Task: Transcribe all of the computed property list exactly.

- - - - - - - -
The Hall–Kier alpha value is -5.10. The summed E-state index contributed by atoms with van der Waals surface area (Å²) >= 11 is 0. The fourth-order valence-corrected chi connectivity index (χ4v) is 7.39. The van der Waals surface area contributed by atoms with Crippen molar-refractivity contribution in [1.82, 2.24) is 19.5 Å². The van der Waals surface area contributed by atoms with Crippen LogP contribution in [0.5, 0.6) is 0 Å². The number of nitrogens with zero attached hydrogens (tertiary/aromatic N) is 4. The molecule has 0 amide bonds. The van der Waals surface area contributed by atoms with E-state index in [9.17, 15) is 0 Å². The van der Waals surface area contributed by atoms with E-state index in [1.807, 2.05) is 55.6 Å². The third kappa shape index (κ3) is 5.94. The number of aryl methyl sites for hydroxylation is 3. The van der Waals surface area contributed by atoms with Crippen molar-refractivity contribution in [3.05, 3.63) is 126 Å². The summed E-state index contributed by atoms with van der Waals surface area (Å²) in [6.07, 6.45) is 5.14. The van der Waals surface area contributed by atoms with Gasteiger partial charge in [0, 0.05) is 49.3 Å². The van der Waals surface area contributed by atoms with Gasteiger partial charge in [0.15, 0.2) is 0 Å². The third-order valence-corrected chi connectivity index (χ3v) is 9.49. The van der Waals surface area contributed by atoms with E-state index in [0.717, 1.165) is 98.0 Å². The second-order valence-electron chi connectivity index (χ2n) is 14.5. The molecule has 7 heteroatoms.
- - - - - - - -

The Hall–Kier alpha value is -5.10. The summed E-state index contributed by atoms with van der Waals surface area (Å²) >= 11 is 0. The fourth-order valence-corrected chi connectivity index (χ4v) is 7.39. The van der Waals surface area contributed by atoms with Crippen molar-refractivity contribution in [1.82, 2.24) is 19.5 Å². The van der Waals surface area contributed by atoms with Crippen LogP contribution in [0.5, 0.6) is 0 Å². The number of nitrogens with zero attached hydrogens (tertiary/aromatic N) is 4. The molecule has 0 amide bonds. The van der Waals surface area contributed by atoms with E-state index in [9.17, 15) is 0 Å². The van der Waals surface area contributed by atoms with E-state index in [1.807, 2.05) is 55.6 Å². The third kappa shape index (κ3) is 5.94. The number of aryl methyl sites for hydroxylation is 3. The van der Waals surface area contributed by atoms with Crippen molar-refractivity contribution in [3.05, 3.63) is 126 Å². The summed E-state index contributed by atoms with van der Waals surface area (Å²) in [6.07, 6.45) is 5.14. The van der Waals surface area contributed by atoms with Gasteiger partial charge in [0, 0.05) is 49.3 Å². The van der Waals surface area contributed by atoms with Gasteiger partial charge in [0.15, 0.2) is 0 Å². The third-order valence-corrected chi connectivity index (χ3v) is 9.49. The van der Waals surface area contributed by atoms with E-state index in [0.717, 1.165) is 98.0 Å². The second-order valence-electron chi connectivity index (χ2n) is 14.5. The molecule has 7 heteroatoms.